Oracle Corp’s founder and chairman Larry Ellison revealed on Tuesday that it has spent billions purchasing chips from Nvidia Corp as it expands a cloud computing service targeting artificial intelligence companies, specifically OpenAI ChatGPT systems like OpenAI’s ChatGPT. As part of its plans to take on Amazon Web Services and Microsoft Corp for artificial intelligence work, it has invested heavily in rapid networks capable of processing large volumes of data quickly – as well as investing heavily in graphics processing units designed specifically to crunch it all down for AI work.
Integrating Nvidia’s cutting-edge chips into its infrastructure enables it to run its systems more quickly and efficiently, while simultaneously giving Nvidia an impressive customer and demonstrating the value of its technology in AI and GPUs.
Oracle is undertaking this initiative as part of an overall effort to bolster its database capabilities in order to compete more effectively against larger rivals in the cloud computing industry. By taking advantage of Nvidia’s powerful graphics processing units for faster performance and enhanced AI features, they aim to deliver an improved customer experience in various industries.
As part of this initiative, both companies will join forces on Project Brainwave – a deep learning project designed to create a virtual assistant to assist with data management and analytics tasks within Oracle databases. The virtual assistant will use natural language queries as well as videoconferencing systems such as Skype or FaceTime for user interactions; its launch is scheduled for later this year.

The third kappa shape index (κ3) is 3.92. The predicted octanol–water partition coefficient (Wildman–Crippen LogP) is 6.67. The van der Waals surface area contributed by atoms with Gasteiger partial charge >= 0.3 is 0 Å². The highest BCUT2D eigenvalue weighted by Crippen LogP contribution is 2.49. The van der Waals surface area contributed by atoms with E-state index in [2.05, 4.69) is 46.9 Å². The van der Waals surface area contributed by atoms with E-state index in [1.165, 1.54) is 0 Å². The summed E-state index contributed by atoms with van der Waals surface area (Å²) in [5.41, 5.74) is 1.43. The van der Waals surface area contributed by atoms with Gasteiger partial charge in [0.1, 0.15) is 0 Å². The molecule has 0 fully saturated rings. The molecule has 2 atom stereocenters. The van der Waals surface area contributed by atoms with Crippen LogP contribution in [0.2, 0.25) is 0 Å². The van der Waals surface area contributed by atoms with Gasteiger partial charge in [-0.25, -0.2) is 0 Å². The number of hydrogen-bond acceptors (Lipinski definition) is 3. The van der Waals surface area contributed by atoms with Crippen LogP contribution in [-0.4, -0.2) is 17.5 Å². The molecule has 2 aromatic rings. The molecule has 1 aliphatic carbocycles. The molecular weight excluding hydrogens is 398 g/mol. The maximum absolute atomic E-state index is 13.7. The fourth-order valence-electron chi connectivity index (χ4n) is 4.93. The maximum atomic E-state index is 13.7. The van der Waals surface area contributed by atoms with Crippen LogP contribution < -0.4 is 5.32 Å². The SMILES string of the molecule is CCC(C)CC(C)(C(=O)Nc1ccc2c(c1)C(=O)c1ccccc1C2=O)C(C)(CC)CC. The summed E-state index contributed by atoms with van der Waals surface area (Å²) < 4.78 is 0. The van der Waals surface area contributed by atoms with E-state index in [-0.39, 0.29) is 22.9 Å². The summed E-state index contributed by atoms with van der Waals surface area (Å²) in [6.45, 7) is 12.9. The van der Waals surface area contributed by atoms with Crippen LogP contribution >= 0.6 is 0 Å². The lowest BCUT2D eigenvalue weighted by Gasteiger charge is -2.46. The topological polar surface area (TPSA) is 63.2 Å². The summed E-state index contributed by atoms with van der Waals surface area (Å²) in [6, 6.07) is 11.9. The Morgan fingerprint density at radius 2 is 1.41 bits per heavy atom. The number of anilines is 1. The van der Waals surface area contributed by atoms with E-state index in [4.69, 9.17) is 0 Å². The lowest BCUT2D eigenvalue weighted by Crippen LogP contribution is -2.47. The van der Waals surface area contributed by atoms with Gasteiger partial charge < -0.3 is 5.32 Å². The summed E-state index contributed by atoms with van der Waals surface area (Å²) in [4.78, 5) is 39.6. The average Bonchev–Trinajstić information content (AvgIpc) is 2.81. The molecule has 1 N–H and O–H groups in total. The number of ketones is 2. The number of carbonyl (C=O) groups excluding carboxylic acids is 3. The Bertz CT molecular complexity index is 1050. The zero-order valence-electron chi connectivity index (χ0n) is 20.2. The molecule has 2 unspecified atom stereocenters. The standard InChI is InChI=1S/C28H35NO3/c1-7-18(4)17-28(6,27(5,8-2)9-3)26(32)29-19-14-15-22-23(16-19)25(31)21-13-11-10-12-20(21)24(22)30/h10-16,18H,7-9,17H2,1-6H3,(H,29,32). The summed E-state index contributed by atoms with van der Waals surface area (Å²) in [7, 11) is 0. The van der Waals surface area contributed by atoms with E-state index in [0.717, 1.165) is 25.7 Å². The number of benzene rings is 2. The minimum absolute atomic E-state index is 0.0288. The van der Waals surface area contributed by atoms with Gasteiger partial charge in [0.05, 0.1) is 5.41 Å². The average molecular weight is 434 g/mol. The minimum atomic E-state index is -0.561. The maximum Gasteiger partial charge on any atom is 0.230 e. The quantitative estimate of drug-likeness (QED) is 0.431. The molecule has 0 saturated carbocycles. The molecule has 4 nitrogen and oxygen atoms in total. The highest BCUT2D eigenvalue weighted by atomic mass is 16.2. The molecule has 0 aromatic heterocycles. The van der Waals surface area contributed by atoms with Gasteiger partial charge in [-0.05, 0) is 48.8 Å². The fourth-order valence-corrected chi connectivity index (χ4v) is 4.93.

Oracle recently secured an agreement with chipmaker Ampere Computing that will enable their flagship database software to run on processors based on Arm architecture, making the database software compatible with low-power chips used by hyperscale cloud providers and enterprise IT vendors that prefer these chips in their data centres. Before this development, Intel Corp’s x86 designs dominated PCs and many data centres worldwide – while Ampere’s designs use iPhone processor technology, providing its designs more power efficiency compared with PC designs used to power hyperscale data centers and hyperscale cloud providers and enterprise IT vendors who prefer low power chips for data center environments.
Ampere’s chips are manufactured by Taiwan Semiconductor Manufacturing Co (TSMC), the same firm which supplies processors to AMD and Nvidia of Santa Clara. All three firms have switched over time from using Intel-designed chips but outsource production, to using TSMC.
Oracle’s decision to embrace Ampere processors in its cloud offerings represents another setback for Intel, which saw its market share slip last year amid competition from chips built with Arm architecture. Intel x86 chips remain dominant across PCs and most data centres but its share in cloud computing continues to decrease; its main rival, Advanced Micro Device Inc, has made strides using Arm-based chips.